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“I need to talk to you.”

Thymara startled and then felt angry she had done so. Greft had ghosted up behind her; she hadn’t even felt the raft rock as he approached her. It hadn’t been an accident that she’d been unaware of him; he’d wanted to surprise her. She glanced up at him, keeping her face expressionless, and asked, “Do you?”

“Yes. For the good of us all, I need some answers from you. We all do.” He hunkered down beside her, closer than she wanted him to be. “I’ll put it simply. Is it to be Tats?”

“Is what to be Tats?” The question irritated her and she let him hear it in her voice. If he wanted to be mysterious and officious, then she could be obtuse.

His scaled face, always a study in flat planes, hardened. His lips were so narrow, it was hard to tell if he clenched his jaw or not. She suspected so. He crouched down beside her and spoke in a low growl. “Look. No one understood why you chose Rapskal, but I told them all that it didn’t matter. You’d made your choice and we had to respect that. A few wanted to challenge him. I forbade it. You should appreciate that. I respected your first choice and kept the peace for you.

“But Rapskal is gone now. And for all our sakes, the sooner the matter is settled, the better it is for all of us. So choose and make it clear.”

“I don’t know what you’re trying to say. But I think I prefer not to know. This is my watch and I’m doing my task. Go away.” She spoke flatly, torn between anger and fear. Greft seemed somehow inevitable tonight, a force she must deal with, and a force she seemed unlikely to defeat. His words were either mysterious, or made a horrible sense. She didn’t want to know which.

But he wouldn’t spare her ignorance. “Don’t pretend,” he said harshly. “You aren’t good at it. You heard me warn Nortel earlier today. If you’ve chosen Tats, well, then, you’ve chosen him. Make that choice plain to the others and there won’t be any problems. I’ll see to that. Tats isn’t what I would have picked for you, but even in a time and place of new rules, I respect some of our oldest traditions. I was largely raised by my mother, and she kept the old rules, the rules from when the Rain Wilds were first settled. Back then the Traders agreed that a woman could stand on an equal footing with her husband and make her own choices. That I am alive today is due to my mother’s choice. She kept me, and she demanded that others respect her right to do so. And so I see the wisdom of letting women have a say in their lives, and I’m willing to respect it. And to demand that others respect it also.”

“And who made you the king?” she demanded. She was afraid now. Had she been blind to this, as well? Did the others accept him as leader, and beyond leader, as someone to set the rules and dictate their lives to them?

“I put myself in charge when it became plain to me that no one else was equal to the task. Someone has to make the decisions, Thymara. We can’t all blithely go our own ways, letting things fall out as they may. Not if we hope to survive.” He annoyed her by picking up wood and putting it on her fire. It caught almost immediately. She retaliated by poking it off the fire into the river, where it hissed and then bobbed next to the fire raft. He got her message.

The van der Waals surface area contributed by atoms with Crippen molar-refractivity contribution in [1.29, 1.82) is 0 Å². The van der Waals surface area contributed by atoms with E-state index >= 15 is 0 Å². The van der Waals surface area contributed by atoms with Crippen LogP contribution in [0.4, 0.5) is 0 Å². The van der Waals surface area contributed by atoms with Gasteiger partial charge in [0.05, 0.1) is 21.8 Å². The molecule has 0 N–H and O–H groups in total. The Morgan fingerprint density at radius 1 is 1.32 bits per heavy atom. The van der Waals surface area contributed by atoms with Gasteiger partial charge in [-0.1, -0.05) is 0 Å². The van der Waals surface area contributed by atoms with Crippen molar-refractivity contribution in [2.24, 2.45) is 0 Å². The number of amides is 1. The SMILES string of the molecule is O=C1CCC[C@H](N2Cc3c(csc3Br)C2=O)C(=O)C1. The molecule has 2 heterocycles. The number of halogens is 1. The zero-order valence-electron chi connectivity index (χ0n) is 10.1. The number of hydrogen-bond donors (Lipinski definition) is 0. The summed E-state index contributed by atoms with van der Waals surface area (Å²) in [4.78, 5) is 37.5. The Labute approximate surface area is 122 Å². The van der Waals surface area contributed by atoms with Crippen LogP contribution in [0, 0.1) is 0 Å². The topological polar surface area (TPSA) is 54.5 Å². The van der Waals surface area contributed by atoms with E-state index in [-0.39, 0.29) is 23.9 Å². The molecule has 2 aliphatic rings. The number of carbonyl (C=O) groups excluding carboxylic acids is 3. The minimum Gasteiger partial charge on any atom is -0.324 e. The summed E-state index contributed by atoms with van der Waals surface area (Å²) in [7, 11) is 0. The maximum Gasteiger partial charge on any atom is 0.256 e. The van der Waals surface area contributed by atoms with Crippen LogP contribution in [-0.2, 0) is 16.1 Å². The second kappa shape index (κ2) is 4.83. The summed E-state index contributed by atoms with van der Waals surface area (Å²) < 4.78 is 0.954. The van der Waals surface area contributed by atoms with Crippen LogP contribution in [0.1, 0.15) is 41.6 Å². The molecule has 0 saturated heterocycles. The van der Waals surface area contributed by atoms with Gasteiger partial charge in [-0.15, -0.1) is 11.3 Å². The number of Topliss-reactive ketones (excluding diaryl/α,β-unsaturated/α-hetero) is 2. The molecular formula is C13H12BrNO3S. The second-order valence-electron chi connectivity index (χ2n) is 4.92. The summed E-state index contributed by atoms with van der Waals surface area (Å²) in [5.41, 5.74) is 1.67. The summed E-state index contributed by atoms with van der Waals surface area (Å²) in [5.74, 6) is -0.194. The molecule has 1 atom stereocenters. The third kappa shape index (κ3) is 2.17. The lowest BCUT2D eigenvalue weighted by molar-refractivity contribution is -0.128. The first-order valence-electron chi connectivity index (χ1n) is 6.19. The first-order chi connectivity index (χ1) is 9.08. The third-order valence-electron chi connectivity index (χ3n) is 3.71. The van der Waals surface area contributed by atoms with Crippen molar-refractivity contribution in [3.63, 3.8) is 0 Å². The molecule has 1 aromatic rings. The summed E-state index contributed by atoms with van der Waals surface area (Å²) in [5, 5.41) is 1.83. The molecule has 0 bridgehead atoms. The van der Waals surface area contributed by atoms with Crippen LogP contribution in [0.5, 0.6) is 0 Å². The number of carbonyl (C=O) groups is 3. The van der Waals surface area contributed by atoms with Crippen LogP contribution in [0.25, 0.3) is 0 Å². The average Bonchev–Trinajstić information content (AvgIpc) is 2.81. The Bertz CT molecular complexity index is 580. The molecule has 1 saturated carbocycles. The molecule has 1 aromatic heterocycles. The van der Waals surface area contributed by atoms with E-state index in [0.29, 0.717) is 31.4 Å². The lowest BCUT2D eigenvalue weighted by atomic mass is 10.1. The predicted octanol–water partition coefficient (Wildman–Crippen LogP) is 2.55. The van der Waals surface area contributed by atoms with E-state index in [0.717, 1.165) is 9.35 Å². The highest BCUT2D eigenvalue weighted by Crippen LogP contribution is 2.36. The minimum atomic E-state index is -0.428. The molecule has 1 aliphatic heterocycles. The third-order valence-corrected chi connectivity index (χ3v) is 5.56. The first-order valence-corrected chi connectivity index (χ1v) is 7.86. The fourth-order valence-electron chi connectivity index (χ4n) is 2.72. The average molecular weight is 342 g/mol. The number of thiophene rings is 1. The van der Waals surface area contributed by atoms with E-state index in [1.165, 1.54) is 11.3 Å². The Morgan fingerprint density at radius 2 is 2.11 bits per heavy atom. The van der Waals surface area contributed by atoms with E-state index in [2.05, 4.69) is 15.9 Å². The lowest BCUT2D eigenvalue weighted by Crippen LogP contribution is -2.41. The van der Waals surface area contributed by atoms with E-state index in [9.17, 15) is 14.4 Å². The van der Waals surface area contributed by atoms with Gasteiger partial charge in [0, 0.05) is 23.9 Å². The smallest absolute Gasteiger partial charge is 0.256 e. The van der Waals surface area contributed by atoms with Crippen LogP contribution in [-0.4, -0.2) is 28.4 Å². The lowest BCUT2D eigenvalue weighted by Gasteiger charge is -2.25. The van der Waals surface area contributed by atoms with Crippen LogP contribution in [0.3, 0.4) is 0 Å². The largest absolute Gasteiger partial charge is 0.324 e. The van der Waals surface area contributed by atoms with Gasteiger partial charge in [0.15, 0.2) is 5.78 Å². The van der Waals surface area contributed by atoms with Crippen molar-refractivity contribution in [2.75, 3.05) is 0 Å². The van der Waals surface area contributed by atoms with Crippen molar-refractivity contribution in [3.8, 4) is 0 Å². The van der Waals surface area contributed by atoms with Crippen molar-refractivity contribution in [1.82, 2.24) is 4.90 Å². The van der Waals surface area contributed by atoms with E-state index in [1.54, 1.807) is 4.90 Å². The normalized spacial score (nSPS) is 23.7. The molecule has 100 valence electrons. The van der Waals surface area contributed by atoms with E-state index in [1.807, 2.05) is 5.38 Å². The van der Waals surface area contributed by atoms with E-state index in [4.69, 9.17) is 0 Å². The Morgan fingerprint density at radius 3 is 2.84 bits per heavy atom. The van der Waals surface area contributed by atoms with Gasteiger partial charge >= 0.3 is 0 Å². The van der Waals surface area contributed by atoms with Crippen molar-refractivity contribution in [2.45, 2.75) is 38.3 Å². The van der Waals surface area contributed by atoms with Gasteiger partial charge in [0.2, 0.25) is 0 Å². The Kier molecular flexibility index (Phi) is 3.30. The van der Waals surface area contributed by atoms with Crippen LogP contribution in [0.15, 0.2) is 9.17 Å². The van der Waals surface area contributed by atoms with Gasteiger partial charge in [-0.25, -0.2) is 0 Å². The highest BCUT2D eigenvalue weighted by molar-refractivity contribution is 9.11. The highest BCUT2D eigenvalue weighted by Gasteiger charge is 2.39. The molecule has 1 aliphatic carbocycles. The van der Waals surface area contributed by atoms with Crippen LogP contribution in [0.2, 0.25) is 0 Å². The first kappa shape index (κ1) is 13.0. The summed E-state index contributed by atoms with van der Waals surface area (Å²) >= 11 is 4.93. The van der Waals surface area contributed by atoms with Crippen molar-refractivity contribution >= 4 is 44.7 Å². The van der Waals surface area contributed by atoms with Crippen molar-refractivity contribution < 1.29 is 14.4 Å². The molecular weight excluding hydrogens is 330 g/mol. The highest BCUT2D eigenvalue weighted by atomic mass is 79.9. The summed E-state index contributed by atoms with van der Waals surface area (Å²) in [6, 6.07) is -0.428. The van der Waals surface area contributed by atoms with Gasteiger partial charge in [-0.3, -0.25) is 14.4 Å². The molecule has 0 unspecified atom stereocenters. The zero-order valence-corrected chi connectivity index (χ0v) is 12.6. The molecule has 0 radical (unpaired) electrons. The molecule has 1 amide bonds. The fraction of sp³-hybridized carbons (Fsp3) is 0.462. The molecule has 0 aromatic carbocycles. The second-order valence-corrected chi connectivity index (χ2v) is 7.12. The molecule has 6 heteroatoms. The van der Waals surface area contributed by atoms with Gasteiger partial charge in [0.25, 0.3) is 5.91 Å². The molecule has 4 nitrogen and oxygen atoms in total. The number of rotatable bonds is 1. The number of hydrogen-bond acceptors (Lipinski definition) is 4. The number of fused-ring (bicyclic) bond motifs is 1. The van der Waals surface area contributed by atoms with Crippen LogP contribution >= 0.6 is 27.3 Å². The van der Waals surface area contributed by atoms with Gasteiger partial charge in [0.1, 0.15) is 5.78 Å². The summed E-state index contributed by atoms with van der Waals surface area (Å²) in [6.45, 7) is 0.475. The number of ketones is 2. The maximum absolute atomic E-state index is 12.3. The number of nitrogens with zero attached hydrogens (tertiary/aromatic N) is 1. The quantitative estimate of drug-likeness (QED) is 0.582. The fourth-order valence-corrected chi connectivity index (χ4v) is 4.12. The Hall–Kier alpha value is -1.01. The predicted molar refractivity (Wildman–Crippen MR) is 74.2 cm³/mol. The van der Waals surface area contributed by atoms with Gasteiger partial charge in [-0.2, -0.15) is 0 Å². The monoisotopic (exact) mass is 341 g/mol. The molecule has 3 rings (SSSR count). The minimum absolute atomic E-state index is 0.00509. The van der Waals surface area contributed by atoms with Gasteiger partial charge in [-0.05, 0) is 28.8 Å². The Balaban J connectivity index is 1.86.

“Fine. You can defy me. Well, you can try. But life and fate are what you can’t defy. Fate has given us a bad balance here. Even with three males out of the picture, the ratio of keepers is still badly skewed. Do you want men to fight over you? Do you want to see our fellows injure one another, create lifelong vendettas with one another, so that you can feel valuable?” He turned his head and looked at her, his eyes dark and unreadable in the night. “Or are you waiting to be raped? Does that sort of thing excite you?”

“I don’t want that! That’s despicable!”

“Then you need to choose who you will accept as a partner. Now. Before all the males start competing for you. We are a small company. We can’t afford to have boys hurting one another over you. Nor can we allow anyone to force you. Where that would lead, I can imagine only too well. Choose a mate and have it be over.”

“Jerd didn’t choose. She mated where she wanted.” She flung it at him as the only weapon she could find. “Or didn’t you know that?”

“I know that all too well!” he snarled back. “Why do you think I had to step in and take charge of her? She was being foolish, setting the men against one another. A black eye here, a bruised face there. It was starting to escalate. So I took her and made her mine, to keep the others from quarreling. She wasn’t my first choice, if you want to hear me say that. I don’t think she’s as intelligent as you are. Nor as competent to survive. I let you know of my interest from the very beginning, but you preferred Rapskal the no-wit to me. I forced myself to accept that decision, even though I thought it was a poor one. Well, he’s gone now. And I’m with Jerd, for better or worse, at least until the child is born. Because that is the only way I could force the others to stop striving to win her regard. I can’t very well claim you as well. So before the rivalry and competition for your attention become violent, you’d best make a choice and stick to it.”

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